Sunday, April 20, 2014
By PATRICK SMITH Slate Magazine
(Continued from page 2)
A screen showing a news program reporting about Asiana Airlines flight 214 which took off from Seoul and crashed while landing at San Francisco International Airport as employees of Asiana Airlines work at Crisis Management Center of Asiana Airlines head office in Seoul, South Korea, Sunday, July 7, 2013. (AP Photo/Lee Jin-man, Pool)
Meanwhile, looking at some of the footage from Saturday, I was appalled by the number of passengers who chose to evacuate the burning aircraft with their carry-on luggage. We've seen this in several on-the-runway evacuations in recent years. I understand that reaching for one's valuables is human nature, and that people don't always behave rationally in a crisis, but lugging your carry-ons down the aisle in the middle of an emergency evacuation, when seconds can mean the difference between life and death, is reckless. You're endangering your own life and the lives of those people behind you. And those escape slides are much higher and steeper than it appears on television. They are not designed with convenience in mind. They are there to get a planeload of people out of, and away from, the aircraft as quickly as possible — without their belongings. When you slide, you slide very fast, and jumping into a slide with your belongings places physical obstacles directly in the path of others. Although cabin crew are trained to command people to leave their things behind, there's only so much they can do without slowing things down even further.
Lastly, we're hearing murmurs already about the fact that Asiana Airlines hails from South Korea, a country with a checkered past when it comes to air safety. Let's nip this storyline in the bud. In the 1980s and 1990s, that country's largest carrier, Korean Air, suffered a spate of fatal accidents, culminating with the crash of Flight 801 in Guam in 1997. The airline was faulted for poor training standards and a rigid, authoritarian cockpit culture. The carrier was ostracized by many in the global aviation community, including its airline code-share partners. But South Korean aviation is very different today, following a systemic and very expensive overhaul of the nation's civil aviation system. A 2008 assessment by ICAO, the civil aviation branch of the United Nations, ranked South Korea's aviation safety standards, including its pilot training standards, as nothing less than the highest in the world, beating out more than 100 other countries. As they should be, South Koreans are immensely proud of this turnaround, and Asiana Airlines, the nation's No. 2 carrier, had maintained an impeccable record of both customer satisfaction and safety.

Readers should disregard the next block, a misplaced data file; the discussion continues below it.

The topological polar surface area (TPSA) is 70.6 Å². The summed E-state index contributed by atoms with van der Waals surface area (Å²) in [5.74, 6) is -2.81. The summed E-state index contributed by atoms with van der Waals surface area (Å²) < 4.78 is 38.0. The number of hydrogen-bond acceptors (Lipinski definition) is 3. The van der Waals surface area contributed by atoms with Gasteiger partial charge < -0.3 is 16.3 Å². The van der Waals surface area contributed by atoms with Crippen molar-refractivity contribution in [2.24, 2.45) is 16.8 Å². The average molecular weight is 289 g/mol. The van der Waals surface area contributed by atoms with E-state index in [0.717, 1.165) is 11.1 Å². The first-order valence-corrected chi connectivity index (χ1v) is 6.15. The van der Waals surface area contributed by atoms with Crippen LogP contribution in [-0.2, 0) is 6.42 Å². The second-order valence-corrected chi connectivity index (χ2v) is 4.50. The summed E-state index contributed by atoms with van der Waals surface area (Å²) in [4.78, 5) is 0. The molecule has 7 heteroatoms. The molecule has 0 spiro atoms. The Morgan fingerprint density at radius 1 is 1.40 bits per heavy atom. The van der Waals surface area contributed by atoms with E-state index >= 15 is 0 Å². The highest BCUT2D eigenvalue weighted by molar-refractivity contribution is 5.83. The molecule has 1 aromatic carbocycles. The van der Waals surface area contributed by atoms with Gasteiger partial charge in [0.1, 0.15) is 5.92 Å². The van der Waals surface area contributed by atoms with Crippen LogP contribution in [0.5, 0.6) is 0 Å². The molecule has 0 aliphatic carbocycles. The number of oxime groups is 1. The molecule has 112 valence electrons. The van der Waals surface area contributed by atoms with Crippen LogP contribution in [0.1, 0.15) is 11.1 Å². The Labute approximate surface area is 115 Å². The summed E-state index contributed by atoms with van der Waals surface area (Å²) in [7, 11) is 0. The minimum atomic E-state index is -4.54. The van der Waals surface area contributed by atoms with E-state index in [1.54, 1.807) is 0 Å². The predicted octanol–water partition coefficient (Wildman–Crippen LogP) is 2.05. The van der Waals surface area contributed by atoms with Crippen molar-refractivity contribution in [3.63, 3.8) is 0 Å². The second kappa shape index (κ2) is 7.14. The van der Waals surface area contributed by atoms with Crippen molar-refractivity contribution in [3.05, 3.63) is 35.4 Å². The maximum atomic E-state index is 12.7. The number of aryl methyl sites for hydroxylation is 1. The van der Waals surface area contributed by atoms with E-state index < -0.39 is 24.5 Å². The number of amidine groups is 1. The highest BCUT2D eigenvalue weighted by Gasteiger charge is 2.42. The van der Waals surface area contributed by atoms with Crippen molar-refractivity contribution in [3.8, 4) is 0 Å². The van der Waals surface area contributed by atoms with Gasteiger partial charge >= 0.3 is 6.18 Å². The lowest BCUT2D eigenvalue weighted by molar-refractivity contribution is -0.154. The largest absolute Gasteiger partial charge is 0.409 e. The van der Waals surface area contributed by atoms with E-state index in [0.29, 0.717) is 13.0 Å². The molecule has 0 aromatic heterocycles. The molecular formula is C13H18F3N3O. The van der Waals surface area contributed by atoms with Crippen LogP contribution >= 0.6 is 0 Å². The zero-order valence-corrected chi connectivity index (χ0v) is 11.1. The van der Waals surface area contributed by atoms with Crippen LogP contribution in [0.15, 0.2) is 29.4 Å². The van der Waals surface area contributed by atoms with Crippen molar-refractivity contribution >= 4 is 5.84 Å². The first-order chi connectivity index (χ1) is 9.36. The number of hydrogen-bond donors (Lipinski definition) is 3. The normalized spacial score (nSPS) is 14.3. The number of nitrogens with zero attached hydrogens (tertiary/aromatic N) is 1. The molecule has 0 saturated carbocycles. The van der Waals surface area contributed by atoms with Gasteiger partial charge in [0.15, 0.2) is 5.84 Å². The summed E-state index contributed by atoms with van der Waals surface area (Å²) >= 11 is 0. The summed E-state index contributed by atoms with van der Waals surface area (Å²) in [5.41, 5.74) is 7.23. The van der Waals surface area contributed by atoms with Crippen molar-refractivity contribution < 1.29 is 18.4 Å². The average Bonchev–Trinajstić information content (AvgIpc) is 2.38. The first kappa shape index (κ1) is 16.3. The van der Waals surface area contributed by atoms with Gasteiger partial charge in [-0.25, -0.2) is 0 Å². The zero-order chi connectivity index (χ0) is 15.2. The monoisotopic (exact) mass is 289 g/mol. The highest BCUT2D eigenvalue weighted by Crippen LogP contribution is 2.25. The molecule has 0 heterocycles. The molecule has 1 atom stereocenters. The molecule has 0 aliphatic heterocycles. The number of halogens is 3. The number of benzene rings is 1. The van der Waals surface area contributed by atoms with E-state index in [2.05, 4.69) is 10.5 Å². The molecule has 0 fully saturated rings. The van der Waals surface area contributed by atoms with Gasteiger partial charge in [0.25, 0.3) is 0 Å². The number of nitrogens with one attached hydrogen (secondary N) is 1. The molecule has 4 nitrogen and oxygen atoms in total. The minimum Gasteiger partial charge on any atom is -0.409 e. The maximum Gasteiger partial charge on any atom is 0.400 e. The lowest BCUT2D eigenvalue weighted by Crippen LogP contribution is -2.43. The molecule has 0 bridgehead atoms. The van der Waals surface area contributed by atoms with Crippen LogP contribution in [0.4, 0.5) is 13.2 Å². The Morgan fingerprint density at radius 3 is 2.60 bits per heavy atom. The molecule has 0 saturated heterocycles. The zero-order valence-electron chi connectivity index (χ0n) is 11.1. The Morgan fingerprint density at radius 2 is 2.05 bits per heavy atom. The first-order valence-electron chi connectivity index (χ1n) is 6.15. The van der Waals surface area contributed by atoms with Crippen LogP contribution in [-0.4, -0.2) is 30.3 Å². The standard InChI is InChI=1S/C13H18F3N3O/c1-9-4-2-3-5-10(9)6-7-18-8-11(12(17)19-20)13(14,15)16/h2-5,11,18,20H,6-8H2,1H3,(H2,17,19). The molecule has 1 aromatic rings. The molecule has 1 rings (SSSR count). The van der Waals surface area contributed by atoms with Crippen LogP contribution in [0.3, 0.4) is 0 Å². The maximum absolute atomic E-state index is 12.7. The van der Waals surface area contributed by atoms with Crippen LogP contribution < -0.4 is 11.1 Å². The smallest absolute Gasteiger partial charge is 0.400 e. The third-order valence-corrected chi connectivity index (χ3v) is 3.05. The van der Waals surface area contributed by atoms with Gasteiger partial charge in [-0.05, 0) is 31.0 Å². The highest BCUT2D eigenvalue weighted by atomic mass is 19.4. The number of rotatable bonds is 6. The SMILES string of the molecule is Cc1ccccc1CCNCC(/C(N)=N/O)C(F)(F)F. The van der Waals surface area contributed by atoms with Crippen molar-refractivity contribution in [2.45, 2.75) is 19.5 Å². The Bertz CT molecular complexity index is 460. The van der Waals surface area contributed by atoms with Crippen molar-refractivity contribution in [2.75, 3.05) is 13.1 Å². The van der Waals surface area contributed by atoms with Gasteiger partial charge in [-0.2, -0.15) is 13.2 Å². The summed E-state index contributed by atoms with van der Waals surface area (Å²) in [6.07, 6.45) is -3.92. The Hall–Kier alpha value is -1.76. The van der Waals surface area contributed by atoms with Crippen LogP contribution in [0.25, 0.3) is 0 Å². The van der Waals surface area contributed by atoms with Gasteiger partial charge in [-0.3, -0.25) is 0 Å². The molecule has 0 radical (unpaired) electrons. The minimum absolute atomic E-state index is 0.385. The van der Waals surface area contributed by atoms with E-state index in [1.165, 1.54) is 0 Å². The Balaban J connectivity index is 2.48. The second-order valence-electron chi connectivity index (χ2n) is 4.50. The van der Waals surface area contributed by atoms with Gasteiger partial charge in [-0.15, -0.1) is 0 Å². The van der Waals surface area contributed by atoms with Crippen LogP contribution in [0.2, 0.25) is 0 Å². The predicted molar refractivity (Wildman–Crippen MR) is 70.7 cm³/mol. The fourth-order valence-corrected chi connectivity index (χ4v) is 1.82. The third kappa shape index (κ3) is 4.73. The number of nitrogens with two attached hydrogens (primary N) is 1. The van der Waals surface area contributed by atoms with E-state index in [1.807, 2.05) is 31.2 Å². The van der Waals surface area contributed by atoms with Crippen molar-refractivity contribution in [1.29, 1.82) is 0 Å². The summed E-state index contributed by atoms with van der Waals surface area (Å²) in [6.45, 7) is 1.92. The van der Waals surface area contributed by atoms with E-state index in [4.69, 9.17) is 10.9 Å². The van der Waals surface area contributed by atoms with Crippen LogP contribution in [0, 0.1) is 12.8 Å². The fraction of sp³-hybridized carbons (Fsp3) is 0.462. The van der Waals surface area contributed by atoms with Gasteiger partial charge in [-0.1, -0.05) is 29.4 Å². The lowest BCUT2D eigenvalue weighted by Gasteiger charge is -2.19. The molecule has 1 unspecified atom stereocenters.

Whatever happened on final approach into SFO, I highly doubt that it was anything related to the culture of South Korean air safety in 2013. Plane crashes are increasingly rare the world over. But they will continue to happen from time to time, and no airline or country is 100 percent immune.